It’s been at least a week since smoky air showed up as an unwanted guest in Portland. Streets are dead and most people are in a more severe lockdown mode than when Covid-19 first hit. That’s certainly true for people who love and need to ride bicycles, many of whom continued to ride alone or indoors throughout the pandemic. But now even that’s not happening because the air is just too hazardous — indoors or out.
As the city’s shutdown of bike share illustrates, riding a bike when air quality is hazardous is a non-starter for nearly everyone with a choice. But it appears we’re on the road to recovery. With all signs pointing to better air quality by Thursday or Friday, I sense a massive pent-up demand to start riding again.
Roll through yellow? Or wait for green?
Burning legs are good; burning eyes, throat, or lungs are bad.
According to air quality forecasts, we should be well below a 100 AQI score by tomorrow. That would put us solidly in the “moderate” (yellow) level that the EPA defines as “acceptable” for all but a small number of sensitive people. For context, Portland usually has a score between 10 and 20 — so that means even the moderate level should not be taken lightly. Another thing to remember is air quality can vary in different parts of town, so make sure to check the AQI specifically where you’ll be riding.
You can learn more about what the AQI numbers mean at EPA.gov.
Keep in mind there’s no right or wrong time to ride. It’s everyone’s personal choice. That being said, I have a strong hunch most of you won’t wait for a “good” ranking (0-50 AQI score) before grabbing your bikes and hitting the paths and roads. If you do ride with any amount of smoke still in the air, it’s a good idea to have a mask available to wear if you need it, drink lots of water, and most importantly listen to your body. Burning legs are good; burning eyes, throat, or lungs are bad.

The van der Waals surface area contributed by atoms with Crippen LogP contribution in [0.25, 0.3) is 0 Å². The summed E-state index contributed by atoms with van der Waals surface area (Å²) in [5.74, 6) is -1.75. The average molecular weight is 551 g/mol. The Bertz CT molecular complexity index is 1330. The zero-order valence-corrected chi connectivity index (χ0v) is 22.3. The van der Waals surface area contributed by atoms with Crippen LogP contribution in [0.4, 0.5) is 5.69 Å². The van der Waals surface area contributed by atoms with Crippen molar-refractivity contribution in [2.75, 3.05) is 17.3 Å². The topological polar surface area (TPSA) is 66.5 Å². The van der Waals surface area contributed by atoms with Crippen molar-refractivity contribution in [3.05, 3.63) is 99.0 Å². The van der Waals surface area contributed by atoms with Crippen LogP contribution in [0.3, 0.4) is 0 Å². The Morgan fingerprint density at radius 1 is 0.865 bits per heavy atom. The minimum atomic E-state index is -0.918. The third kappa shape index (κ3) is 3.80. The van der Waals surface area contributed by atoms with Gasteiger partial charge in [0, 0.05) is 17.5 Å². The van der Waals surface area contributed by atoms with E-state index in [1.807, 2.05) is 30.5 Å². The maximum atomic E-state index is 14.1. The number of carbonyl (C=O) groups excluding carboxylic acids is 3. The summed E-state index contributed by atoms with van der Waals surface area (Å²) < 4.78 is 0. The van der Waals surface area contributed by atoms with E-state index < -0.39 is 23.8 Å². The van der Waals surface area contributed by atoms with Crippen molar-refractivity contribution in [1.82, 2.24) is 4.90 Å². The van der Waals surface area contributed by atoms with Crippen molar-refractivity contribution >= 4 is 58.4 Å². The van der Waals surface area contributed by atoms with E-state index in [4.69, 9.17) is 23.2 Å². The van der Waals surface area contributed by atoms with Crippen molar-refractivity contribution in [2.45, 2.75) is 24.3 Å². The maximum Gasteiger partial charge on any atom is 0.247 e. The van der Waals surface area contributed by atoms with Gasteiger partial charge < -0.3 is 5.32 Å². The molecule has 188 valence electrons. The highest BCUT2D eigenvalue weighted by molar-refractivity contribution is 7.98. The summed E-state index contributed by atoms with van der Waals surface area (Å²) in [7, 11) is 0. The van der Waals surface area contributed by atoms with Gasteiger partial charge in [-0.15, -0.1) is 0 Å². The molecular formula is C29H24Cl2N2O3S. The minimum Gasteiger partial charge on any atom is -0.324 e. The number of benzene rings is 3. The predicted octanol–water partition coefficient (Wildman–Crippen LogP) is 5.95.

Plan ahead and be aware of closures
If you’re the adventurous type and dream of big rides into rural areas, keep in mind many roads, parks, and forest zones are still closed.
Stimson Lumber and Weyerhaeuser manage much of land that’s become increasingly popular for gravel riding. Stimson says all their land remains closed until further notice. Weyerhaeuser just re-opened their lands this morning but warns all permit holders to use extreme caution due to ongoing risk of fires. The Mt. Hood National Forest has been closed since September 8th and there’s no word of a re-opening date.
You should also follow local transportation agencies for updates:
— Washington County maintains a good site that lists all current road closures.
— The Oregon Department of Transportation published a special wildfire page on their site this morning with detailed information about highway closure status.
— In Portland, be aware that Mayor Wheeler’s fire emergency declaration remains in place. It calls for closure of, “all outdoor parks and natural areas owned by the City of Portland, including all forested parks.” This includes Forest Park and paths like the Springwater and Eastbank Esplanade. Wheeler’s order is currently in effect until next Thursday (9/24) at 12 noon.
— For updated status of Portland parks and trails, see the Parks Bureau website.
Good luck and take care of yourself
It’s been tough sledding in Portland and I’m thinking good thoughts for everyone. No matter what choices you make about riding, please be good to your body. Reader Katy Wolf shared good advice with me on Twitter this morning: “How about give your body some time to heal and recover? I wouldn’t go exercise outside until it’s green, because we’ve all been dealing with over a week of hazardous air. None of us know how bad the air inside our houses really is.”
— Jonathan Maus: (503) 706-8804, @jonathan_maus on Twitter and email@example.com
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